Read more: What is the shape of the universe?

The Big Bang vs. The Big Rebound

In 2001, Princeton physicist Paul Steinhardt and Cambridge physicist Neil Turok brought Gamow’s idea into the modern era with document published in Physical examination. They argued that the uniformity of matter in the universe could be better explained by the so-called Big Bounce. Apparently, cosmic inflation tries to explain this, as the universe swings back and forth between expansion and contraction.

A scalar field

Models based on cosmic inflation describe a state early in the formation of the universe where the energy is so high that classical physics no longer applies and quantum gravity takes over. Big Bounce avoids this scenario. Instead, the universe bounces back before the high-energy state is reached. The theory can therefore be described using classical physics plus an additional “scalar field” – a mathematical dimension that assigns a specific energy to each point in space.

After all, the Big Bounce theory requires a “scalar field”, while the inflation theory requires a similar “inflation field”. The Big Leap does not invoke quantum gravity, but it is still complex. Both theories are well-founded and widely supported, and it seems the debate could go on forever. However, one observation could put an end to that — and it could come as early as the end of this year.

Illustration of cosmic microwave background, electromagnetic radiation. (Credit: Declan Hillman/Shutterstock)

Cosmic microwave background

In 2023, Ijas will closely monitor the news coming from Simons Observatory in Argentina in 2023. Soon, a group of researchers, including the eminent cosmologist Brian Keating, will assemble an array of telescopes at the site. Among other things, the researchers will use what’s called the cosmic microwave background, or CMB. Interestingly, the CMB is a universal mosaic of long-wave radiation from the oldest light in the universe!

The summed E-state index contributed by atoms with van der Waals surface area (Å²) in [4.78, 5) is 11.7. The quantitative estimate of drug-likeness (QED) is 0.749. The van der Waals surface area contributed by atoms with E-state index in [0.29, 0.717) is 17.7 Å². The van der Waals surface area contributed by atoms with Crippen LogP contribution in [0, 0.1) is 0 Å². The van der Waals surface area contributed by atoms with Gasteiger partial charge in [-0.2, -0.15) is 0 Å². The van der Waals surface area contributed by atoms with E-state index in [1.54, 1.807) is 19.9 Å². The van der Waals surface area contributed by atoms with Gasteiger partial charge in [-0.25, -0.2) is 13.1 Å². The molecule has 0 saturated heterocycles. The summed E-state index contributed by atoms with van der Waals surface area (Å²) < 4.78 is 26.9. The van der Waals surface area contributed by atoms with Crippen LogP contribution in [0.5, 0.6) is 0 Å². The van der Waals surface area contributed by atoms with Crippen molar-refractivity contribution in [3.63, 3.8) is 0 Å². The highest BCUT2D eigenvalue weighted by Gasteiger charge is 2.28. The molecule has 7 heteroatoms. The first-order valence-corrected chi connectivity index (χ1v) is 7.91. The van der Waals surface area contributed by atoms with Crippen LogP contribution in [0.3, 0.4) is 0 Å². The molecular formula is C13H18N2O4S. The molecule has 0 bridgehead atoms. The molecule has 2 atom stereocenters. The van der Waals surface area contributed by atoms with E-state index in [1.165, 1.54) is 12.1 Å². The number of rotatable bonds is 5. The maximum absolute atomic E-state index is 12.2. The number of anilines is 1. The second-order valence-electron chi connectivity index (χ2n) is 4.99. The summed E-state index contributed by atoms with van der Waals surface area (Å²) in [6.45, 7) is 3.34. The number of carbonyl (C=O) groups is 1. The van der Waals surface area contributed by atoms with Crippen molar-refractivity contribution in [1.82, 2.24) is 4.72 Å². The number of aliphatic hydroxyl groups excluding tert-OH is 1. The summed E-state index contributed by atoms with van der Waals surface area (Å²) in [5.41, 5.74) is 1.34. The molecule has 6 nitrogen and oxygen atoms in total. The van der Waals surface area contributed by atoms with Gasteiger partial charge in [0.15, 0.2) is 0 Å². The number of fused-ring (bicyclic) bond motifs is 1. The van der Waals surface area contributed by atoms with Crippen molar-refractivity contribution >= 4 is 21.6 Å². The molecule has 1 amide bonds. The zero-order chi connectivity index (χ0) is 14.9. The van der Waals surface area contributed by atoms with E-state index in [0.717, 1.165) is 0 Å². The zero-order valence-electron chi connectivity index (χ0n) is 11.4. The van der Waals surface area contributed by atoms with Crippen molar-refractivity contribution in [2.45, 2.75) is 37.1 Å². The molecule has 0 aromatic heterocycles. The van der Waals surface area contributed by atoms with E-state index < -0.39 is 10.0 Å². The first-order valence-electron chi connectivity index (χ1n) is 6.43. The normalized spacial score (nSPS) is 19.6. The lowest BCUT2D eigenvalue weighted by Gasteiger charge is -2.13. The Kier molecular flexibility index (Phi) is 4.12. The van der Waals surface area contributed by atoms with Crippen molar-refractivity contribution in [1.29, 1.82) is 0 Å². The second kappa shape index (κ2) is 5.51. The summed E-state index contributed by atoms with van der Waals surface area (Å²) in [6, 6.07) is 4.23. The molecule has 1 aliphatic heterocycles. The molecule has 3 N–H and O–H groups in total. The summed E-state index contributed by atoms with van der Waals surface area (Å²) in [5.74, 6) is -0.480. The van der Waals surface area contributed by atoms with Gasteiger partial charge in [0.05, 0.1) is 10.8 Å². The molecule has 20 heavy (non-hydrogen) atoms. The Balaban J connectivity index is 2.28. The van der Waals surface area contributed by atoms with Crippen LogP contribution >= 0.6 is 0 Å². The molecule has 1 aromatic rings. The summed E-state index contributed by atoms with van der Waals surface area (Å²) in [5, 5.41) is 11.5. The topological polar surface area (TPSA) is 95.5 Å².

Inflationary theory predicts that researchers will see a pattern of “primordial gravitational waves” etched into the CMB from the moments after the Big Bang. The Great Rebound, on the other hand, does not. This means that the Big Bounce, along with other theories of a cyclic universe, can be disproved by the mere presence of these waves.

Read more: The Big Freeze: How the Universe Will Die

Gravitational waves or galactic dust?

In 2014, Keating and colleagues believed they had seen primordial gravitational waves in the CMB during BICEP program, an international collaboration using telescopes located near the South Pole. However, when they published their results, other cosmologists pointed out that the observation could be the result of “galactic dust”. Keating hopes to clarify this with the Simons Observatory.

“We need to assemble the equipment, then in about six months we will have all the data we need to confirm or reject the BICEP results,” he says.

Ijjas asserts that there is no predilection for one outcome over another; however, much of her recent work will become obsolete if waves are detected.

“It’s very immediate in that sense,” she explains. “At least we’ll know if the theory is wrong.”

More cosmological questions to come

Whatever the Simons Observatory researchers see, it won’t completely settle cosmological questions. Even if we could somehow know that the theory of inflation was objectively true, the true origin of our universe – and the multiverse – would remain shrouded in mystery and debate.

If you trace this expansion back in time, you reach a distant point in the past. At that moment, the entire universe was compressed into an immeasurably dense blob full of molten subatomic particles. This is known colloquially as the hot Big Bang. these observations provide hints about our primordial past, they will undoubtedly lead to more questions about our universe.

Read more: What came before the Big Bang?